It’s been a good day, a long day, but a good one. I signed a lease today and will be moving into my own place tomorrow. This will be good for me as I have been living the hobo fabulous lifestylre too long, living on the largesse of others. Aside from that I completed some work project, paid my school deposit, got a lead on a new side hustle, made friends with just about everyone I spoke with and ate pretty healty.
But there was one dark cloud today: Since I can’t move I to my flat until tomorrow, I called my grandma to see if I could crash at hers on the south side of town.. There was no answer. No worry, I was in no rush. After all, I had a series of buses to take and a 90 minute trip with which to reach her. Just then, my new landlord, good samaritan that he is, offered me a ride to the southside as he had to go the depot for my new bedroom door anyhow.
We shot the shit for the drive and I like him and his integrity quite a bit. A few years older than me, he had taken his time finding a wife and starting a family -partying and such. We parted amicably, and I liad my backpack against the door and rang.
My grandfather answered the door and just looked at me and said, “Now you’re moving in?” Before I could explain he lost his shit and started yelling mostly incoherently about how he didn’t want to take care of anyone else and how his house wasn’t for rent.
Perhaps I should have known better -lat3ely he has been suffering from dementia (but I actually think there was a clarity to his words that I had never heard before…more on that in a sec), and between my invalid uncle and my cousin with his live-in fiance, my grandpa has a lot on his shoulders. I should have known better.
The fact that he is mostly deaf made explanations no easier and my grandma struggled to explain that I had just signed a lease and needex one night, even though I could tell she had he apprehensions about taking on a new dependant.
Here’s the thing -my] grandfather has never said an ill word to me, let alone raised his voice at me so I compltely taken aback, when later in the kitchen he unloaded on me with a lucidity I had never heard from this man who I always assumed was fairly unassuming:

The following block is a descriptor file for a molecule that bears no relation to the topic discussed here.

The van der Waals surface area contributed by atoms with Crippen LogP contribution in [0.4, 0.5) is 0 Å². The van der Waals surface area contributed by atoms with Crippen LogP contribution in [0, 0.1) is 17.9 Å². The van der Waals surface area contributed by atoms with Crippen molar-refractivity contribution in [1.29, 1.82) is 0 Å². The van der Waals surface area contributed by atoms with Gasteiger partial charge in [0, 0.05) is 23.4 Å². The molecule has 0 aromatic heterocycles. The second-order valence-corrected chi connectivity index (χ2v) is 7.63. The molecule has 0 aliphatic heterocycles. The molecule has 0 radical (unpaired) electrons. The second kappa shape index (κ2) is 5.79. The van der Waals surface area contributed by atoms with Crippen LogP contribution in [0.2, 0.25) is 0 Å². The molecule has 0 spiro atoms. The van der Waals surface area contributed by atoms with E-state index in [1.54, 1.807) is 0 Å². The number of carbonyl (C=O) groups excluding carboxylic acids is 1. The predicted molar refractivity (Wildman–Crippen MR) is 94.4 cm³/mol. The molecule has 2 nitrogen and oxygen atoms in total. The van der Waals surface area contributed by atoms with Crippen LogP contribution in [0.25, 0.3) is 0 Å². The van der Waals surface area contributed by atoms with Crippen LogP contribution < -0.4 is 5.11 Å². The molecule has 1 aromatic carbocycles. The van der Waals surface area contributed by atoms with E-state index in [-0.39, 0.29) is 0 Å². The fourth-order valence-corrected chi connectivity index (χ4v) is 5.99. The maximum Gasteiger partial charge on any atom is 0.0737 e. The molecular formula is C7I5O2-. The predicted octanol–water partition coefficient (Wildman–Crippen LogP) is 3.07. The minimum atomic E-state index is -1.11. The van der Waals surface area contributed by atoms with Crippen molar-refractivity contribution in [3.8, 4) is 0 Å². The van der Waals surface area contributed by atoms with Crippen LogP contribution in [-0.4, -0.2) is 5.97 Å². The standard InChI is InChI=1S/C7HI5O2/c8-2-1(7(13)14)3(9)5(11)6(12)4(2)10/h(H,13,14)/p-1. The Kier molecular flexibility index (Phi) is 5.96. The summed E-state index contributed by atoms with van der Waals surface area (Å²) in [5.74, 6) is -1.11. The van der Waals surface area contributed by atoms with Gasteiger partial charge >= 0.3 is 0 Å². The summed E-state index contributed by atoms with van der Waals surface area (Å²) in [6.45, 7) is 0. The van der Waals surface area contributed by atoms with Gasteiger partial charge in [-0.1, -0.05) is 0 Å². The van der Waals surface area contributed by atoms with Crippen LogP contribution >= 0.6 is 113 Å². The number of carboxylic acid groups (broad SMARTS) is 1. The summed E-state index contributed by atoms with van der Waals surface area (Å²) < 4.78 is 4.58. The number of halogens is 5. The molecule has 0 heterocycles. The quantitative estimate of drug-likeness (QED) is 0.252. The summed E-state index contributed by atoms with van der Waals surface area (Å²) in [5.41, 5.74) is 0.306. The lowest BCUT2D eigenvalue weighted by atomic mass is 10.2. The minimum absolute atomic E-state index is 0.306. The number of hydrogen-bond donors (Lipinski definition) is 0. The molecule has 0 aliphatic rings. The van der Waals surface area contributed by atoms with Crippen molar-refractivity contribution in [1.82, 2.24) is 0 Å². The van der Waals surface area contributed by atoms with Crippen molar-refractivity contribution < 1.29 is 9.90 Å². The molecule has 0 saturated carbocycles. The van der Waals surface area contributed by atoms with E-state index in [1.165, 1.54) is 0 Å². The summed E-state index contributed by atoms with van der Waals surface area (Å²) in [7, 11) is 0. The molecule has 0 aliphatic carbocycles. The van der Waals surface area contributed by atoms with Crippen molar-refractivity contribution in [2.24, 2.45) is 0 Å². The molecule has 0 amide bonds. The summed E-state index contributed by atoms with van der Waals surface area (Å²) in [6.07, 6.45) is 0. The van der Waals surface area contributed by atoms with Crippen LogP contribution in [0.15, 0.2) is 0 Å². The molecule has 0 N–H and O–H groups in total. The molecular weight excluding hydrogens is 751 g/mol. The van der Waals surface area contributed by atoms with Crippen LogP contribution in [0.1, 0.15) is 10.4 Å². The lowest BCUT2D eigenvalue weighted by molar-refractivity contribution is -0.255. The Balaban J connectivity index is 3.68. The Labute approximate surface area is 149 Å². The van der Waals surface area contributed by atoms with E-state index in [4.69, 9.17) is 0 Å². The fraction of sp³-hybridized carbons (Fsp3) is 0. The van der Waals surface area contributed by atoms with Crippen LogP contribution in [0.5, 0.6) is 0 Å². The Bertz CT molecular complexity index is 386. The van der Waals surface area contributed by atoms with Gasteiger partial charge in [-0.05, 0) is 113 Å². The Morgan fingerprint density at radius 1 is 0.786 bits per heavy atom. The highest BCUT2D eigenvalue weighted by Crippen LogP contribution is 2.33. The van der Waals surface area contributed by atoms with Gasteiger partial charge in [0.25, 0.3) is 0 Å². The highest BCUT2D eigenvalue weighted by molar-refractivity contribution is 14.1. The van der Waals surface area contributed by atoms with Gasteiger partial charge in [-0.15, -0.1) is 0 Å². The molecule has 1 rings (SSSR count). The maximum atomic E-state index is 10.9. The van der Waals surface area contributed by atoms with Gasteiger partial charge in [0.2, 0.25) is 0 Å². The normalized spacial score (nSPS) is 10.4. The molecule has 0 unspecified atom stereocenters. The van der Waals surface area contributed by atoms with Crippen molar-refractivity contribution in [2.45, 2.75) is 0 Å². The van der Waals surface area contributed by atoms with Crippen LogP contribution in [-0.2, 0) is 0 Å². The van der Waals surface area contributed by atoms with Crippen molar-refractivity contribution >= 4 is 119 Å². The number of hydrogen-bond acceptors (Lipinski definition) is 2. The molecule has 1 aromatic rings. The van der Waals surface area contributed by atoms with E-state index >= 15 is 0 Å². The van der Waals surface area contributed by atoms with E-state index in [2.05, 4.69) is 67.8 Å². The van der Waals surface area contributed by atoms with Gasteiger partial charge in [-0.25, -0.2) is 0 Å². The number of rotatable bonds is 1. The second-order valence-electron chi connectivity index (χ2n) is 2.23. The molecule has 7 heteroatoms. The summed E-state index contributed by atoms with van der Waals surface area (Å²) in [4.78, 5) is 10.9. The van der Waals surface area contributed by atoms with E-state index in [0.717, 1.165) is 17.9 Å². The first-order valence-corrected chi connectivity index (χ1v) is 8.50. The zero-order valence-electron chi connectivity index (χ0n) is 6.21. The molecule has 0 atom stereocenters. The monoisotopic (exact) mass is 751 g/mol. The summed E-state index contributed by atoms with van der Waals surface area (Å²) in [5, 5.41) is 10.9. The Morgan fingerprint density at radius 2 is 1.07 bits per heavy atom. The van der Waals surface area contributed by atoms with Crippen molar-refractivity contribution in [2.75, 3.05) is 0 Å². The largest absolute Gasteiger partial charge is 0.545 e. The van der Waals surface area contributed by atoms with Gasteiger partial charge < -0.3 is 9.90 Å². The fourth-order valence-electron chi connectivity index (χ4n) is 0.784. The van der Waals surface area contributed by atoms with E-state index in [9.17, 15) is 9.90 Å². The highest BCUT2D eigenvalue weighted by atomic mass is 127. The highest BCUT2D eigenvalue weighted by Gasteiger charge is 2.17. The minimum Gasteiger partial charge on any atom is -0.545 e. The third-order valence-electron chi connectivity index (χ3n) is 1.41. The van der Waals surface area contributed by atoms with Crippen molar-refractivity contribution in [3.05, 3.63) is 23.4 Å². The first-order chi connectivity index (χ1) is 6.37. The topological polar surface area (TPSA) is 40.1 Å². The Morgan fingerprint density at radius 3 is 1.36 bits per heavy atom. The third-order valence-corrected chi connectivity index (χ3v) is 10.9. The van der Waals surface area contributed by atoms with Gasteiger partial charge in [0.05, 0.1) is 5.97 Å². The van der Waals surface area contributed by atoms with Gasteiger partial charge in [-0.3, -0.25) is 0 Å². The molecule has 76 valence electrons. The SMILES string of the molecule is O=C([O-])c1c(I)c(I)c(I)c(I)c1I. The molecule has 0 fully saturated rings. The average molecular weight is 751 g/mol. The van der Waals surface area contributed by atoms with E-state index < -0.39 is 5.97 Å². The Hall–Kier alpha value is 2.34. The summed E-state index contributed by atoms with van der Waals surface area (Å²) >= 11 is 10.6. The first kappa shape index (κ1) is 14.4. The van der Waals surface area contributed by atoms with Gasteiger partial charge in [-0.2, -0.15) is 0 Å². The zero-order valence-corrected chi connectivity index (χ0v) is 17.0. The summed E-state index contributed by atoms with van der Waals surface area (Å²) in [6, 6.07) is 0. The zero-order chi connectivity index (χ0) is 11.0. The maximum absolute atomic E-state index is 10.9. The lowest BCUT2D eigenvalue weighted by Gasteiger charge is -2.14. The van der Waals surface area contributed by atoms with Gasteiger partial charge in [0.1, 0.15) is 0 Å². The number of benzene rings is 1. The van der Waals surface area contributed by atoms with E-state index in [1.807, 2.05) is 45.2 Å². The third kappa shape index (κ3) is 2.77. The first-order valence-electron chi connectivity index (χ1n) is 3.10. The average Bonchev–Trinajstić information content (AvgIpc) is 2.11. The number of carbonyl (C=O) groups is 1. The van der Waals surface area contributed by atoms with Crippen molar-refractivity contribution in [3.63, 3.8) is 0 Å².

“You’re a bum! You’re no good. I know what kind of guy you are! Why don’t you go to your father’s place? I’m not your father! I don’t want bums in my house. You don’t work!”
The whole time my grandma was getting upset but I implored her gently to let him keep going. I was upset by this, but also fascinated because from a certain perspective I agreed with him -there was truth in his words and it is a truth which I have been mostly isulated from my whole life and had to learn myself: I have not been making the most of my potential. But people have only just started telling me this and its a feeling like doors are closing as I get older.
It’s not a wholly bad thing -it’s motivated be to get my shit together, but again, it was pretty surprising coming so lucidly from from this man who is usually in his own world, mostly deaf, suffering from dementia and who usually calls me the wrong name.
My grandma tried to soften the blow, telling me didn’t mean it, but when I pressed her on the specificity of his word she said, “He used to love you so much. He wanted so much for you. ”
Even writing this I have to laugh. It’s so sad and its like being the last to find out what everyone thinks about you, even tho0ugh you know it about yourself and suspect they think it too.
But again, insulation; I feel like I have been lied to.
I lef tthe house to come here to this cafe and work on my computer and for a moment I got mad at my grandfather -I do work after all. When it copmes down to it he doesn’t know fuck all about me or my struggle. But that’s not the point -his truth, no matter how tangential and uninformed of the broader picture, IS STILL TRUE. I know its true because that’s how he sees it. There is something correct in his estimation that cares little for rationalizations, plans, non-traditional jobs, etc. His opinion is no the be-all, end-all but it is valid because it is ancestral, and on some levelhe must be worried that I have broken faith with him and everyone who came before.
Fair enough. I intend to make good on his faith and redeem the struggles him and those before him went through to bring me here. I don’t know that he’ll live to see it, but he does’t have to. The message has been communicated; maybe the last gift from this ancestor.
I won’t squander it.
In closing I will say this: Over the last year I haev really connected with the song No Eyes by Claptone. The chorus, “…no eyes…..no eyes on meeeeeee…” connects with me because as the first-born grandson I was the golden boy my whole life and everyone’s eyes were on me. Now, at 35 people have stopped giving a shit and are divesting. No eyes on me.
It fills me with foreboding and existential dread that I am alone. But its alrite because its also freedom.
And that’s what happens when you get past the breakers of ancestral pressure -the waves upon waves of “get married” and “start a family” which rash into your dinghy, wearing you down and pushing you back to the familiar shores of how it has always been done.
The brreakers will knock you back and leave you stranded in the same cycles of behaviour of everyione who came before if you give up. But if you persist, and keep fighting and paddling past the good-advice and well-intentioed interventions, you make it out to the open water.
But all that happens then is that you are in the middle of the ocean, left to your own devices with no eyes on you.